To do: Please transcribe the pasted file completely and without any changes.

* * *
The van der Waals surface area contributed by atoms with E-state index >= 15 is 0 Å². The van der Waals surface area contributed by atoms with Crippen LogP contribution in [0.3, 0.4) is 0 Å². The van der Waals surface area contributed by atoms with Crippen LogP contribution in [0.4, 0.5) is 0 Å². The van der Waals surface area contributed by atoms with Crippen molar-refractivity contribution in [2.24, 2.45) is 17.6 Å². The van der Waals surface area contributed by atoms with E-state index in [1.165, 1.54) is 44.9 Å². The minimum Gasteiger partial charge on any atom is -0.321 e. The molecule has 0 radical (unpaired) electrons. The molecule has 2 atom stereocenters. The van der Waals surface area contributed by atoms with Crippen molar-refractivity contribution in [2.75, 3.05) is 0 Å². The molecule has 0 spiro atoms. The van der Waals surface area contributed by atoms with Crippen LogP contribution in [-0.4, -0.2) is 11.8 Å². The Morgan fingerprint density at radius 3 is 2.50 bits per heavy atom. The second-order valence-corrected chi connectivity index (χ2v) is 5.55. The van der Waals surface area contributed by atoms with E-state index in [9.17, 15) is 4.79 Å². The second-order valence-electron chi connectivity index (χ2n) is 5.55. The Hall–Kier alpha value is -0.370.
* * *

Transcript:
The van der Waals surface area contributed by atoms with E-state index >= 15 is 0 Å². The van der Waals surface area contributed by atoms with Crippen LogP contribution in [0.3, 0.4) is 0 Å². The van der Waals surface area contributed by atoms with Crippen LogP contribution in [0.4, 0.5) is 0 Å². The van der Waals surface area contributed by atoms with Crippen molar-refractivity contribution in [2.24, 2.45) is 17.6 Å². The van der Waals surface area contributed by atoms with E-state index in [1.165, 1.54) is 44.9 Å². The minimum Gasteiger partial charge on any atom is -0.321 e. The molecule has 0 radical (unpaired) electrons. The molecule has 2 atom stereocenters. The van der Waals surface area contributed by atoms with Crippen molar-refractivity contribution in [2.75, 3.05) is 0 Å². The molecule has 0 spiro atoms. The van der Waals surface area contributed by atoms with Crippen LogP contribution in [-0.4, -0.2) is 11.8 Å². The Morgan fingerprint density at radius 3 is 2.50 bits per heavy atom. The second-order valence-corrected chi connectivity index (χ2v) is 5.55. The van der Waals surface area contributed by atoms with E-state index in [9.17, 15) is 4.79 Å². The second-order valence-electron chi connectivity index (χ2n) is 5.55. The Hall–Kier alpha value is -0.370.